To do so, you have to launch animals from island to island until you achieve your goal using a nice and simple point/click/drag method (or tap and drag, if you’re playing the iOS version). The catch comes in that A. Each current goal has an exact number of animals to rescue/kill, any more than that and you fail, and B. Every time you fling an animal off of an island, you fling all of the animals off of an island. So you have to utilize the environment and the different sizes of the islands to your advantage. For example, let’s say you have to rescue five sheep in a level. You have one island full of six sheep and one with a single sheep on it. So to get exactly five sheep on a raft, you fling the six sheep onto an island that only has four squares on it, meaning that two sheep get subtracted into a watery grave. Then you move the remaining four sheep back onto a larger island, fling the lone sheep onto the island as well to add him to the group, then maneuver them onto the escape raft. Yay math!
However, when I refer to “the catch” back there, I suppose I should really mean “the initial catch.” Yes, things tend to ramp up quickly in Divide by Sheep as it merely starts out with just sheep and islands before gradually adding more to the mix. Aside from sheep, you soon have to deal with wolves and pigs and well, with their own unique mechanics revolving around either gobbling up sheep or knocking them off of islands, respectively. And the islands themselves gain more obstacles such as explosives that detonate the platform completely the second no animals are on it, laser gates that divide sheep in half and have them occupy more space, bounce pads that can only move animals in specific directions and split groups into halves, and more.
Oh, and every level has three different goals in it, one for each star you collect by completing it (because this is still a casual puzzle game, so of course there’s a three-star system). But despite how taxing this might all sound, the difficulty curve is perfect, always challenging you more and more but always playing it fair. Sure, you could always go for the obvious solution, end the level with one star, and ignore the two remaining objectives, but going for the gold requires you to really think about each level and consider every possible move and the ramifications in might have. And as a bonus, not once did I encounter any moment where I had to replay a level to get the amount of stars needed to advance to the next world, something that more modern puzzle games like these could learn (although the game also promises more worlds coming soon, and whether or not they require huge amounts of stars to unlock has yet to be seen).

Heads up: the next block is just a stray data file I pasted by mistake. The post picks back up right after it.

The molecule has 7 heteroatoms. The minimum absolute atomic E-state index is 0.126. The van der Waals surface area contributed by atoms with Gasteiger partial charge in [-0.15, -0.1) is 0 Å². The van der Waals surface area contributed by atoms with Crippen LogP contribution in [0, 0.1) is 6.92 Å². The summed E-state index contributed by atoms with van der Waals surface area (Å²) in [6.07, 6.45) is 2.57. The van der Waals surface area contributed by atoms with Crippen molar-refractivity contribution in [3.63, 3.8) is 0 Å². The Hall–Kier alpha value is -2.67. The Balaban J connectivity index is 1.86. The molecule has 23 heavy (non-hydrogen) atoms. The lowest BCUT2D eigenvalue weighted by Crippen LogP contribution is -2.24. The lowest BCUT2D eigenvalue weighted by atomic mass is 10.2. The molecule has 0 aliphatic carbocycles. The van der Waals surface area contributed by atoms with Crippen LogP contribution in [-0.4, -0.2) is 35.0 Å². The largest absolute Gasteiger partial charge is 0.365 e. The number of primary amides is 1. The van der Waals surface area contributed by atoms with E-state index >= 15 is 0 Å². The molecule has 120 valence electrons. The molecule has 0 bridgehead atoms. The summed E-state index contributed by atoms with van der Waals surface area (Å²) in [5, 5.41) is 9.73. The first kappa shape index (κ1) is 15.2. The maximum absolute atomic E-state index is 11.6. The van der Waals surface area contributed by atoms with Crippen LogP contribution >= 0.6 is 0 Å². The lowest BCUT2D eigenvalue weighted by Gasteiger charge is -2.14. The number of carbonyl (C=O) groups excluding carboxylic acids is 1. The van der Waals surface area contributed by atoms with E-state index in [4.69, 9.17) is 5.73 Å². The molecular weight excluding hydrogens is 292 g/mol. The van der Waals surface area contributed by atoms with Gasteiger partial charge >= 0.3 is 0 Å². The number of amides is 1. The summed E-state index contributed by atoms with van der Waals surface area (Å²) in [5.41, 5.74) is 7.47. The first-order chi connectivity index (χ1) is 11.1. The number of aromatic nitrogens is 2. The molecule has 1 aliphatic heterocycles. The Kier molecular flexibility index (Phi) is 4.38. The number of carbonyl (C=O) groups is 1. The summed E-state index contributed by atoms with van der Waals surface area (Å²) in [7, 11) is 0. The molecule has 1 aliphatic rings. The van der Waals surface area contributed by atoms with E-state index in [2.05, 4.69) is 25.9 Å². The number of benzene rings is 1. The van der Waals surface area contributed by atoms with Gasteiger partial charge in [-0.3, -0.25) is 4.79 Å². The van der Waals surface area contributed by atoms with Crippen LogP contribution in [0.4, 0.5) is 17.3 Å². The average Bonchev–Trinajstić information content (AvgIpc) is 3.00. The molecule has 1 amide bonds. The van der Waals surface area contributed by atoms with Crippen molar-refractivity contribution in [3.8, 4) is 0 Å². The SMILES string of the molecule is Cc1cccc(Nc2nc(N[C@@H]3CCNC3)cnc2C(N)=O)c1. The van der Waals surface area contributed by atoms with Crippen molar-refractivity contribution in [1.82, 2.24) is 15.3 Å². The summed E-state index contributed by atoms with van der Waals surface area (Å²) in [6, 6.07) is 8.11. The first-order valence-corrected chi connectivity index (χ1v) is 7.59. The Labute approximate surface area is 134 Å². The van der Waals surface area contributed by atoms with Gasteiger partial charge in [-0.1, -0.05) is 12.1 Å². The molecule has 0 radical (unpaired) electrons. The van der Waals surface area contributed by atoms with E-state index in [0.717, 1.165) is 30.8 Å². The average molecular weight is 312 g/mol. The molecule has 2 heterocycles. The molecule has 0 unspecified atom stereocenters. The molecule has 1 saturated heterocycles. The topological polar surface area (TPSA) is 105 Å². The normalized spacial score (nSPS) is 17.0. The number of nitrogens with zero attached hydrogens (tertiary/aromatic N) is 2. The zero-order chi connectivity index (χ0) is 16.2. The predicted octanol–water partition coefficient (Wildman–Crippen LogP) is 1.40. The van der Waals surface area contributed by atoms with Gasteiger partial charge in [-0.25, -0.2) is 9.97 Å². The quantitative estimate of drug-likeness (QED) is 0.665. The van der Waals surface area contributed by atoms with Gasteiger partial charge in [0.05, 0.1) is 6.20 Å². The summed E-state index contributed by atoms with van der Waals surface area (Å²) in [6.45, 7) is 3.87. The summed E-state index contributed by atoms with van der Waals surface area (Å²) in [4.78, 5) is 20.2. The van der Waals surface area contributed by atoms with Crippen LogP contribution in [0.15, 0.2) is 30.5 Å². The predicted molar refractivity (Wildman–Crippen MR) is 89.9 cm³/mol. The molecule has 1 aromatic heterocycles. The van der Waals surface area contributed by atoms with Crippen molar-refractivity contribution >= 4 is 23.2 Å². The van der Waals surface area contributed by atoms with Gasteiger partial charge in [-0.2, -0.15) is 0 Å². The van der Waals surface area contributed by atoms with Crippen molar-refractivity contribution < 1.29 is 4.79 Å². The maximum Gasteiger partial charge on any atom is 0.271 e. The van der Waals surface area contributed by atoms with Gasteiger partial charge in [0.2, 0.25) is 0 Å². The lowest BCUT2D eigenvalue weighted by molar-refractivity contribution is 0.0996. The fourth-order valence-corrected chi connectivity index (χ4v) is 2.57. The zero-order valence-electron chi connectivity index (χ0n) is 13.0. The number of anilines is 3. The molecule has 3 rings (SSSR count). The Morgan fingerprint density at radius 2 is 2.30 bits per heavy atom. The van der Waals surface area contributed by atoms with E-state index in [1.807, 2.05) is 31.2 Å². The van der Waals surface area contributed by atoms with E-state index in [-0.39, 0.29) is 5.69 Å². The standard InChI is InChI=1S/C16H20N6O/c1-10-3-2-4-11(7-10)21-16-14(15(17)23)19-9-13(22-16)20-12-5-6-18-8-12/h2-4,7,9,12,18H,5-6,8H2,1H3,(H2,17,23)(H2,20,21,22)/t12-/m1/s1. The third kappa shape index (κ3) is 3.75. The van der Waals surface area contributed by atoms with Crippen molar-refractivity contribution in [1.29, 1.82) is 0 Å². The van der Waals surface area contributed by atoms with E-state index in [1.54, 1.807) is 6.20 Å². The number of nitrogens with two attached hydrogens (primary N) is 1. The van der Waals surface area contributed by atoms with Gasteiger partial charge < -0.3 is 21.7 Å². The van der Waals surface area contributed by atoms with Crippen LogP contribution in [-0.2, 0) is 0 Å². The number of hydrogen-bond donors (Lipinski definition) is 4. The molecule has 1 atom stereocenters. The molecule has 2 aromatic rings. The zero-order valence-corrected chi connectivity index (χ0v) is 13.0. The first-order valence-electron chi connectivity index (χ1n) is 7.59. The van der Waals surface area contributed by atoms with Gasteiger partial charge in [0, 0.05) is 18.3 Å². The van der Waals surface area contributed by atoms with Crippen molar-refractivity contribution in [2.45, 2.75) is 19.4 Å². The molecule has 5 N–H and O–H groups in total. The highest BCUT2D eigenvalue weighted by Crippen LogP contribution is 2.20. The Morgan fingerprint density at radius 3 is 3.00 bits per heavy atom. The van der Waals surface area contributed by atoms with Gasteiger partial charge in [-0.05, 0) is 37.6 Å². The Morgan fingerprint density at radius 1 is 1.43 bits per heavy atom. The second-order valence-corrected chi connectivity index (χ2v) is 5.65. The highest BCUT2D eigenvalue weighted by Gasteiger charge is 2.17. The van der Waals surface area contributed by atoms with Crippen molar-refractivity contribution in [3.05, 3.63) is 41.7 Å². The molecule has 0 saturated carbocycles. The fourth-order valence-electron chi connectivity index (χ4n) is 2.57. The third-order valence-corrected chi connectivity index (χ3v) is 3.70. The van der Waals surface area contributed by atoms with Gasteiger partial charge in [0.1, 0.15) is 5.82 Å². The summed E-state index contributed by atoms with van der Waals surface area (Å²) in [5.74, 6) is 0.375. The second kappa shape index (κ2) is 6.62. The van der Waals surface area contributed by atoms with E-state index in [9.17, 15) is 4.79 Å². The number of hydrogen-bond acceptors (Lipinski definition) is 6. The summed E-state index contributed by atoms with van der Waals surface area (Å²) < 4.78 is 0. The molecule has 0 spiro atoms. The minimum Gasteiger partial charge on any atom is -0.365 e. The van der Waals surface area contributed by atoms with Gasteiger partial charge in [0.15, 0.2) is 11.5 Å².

The graphics are gleefully cartoonish and bright, and little touches of black and not-so-black humor peek out of every corner. I admit I could have done without the music, though…it just kind of sounds like some sort of stock “casual game” music. Not bad, but it’s the same kind of fluttery stuff you’ve heard in Angry Birds and several other games like it before. But that one misstep aside, Divide by Sheep is one of the year’s best puzzle games, and I highly recommend it. Plus, it apparently got me to write a longer review for a puzzle game than usual, so dang, way to get a lot out of genius in its simplicity, guys!
Based on the real-life Dyatlov Pass incident,Kholat has you re-tracing the doomed expedition in order to uncover the true cause of the deaths of the hikers involved. It’s a survival horror adventure narrated by none other than Sean Bean, who at one point in the game’s intro cinematic refers to the members of the expedition as “skiers” while the subtitles below read “hikers” in addition to several other little inconsistencies between Mr. Bean’s speech and the on-screen text. In retrospect, that’s where I should have noticed the red flag popping up telling me to turn back now, because the expedition I proceeded to go on ended up being quite flawed as well, to say the least.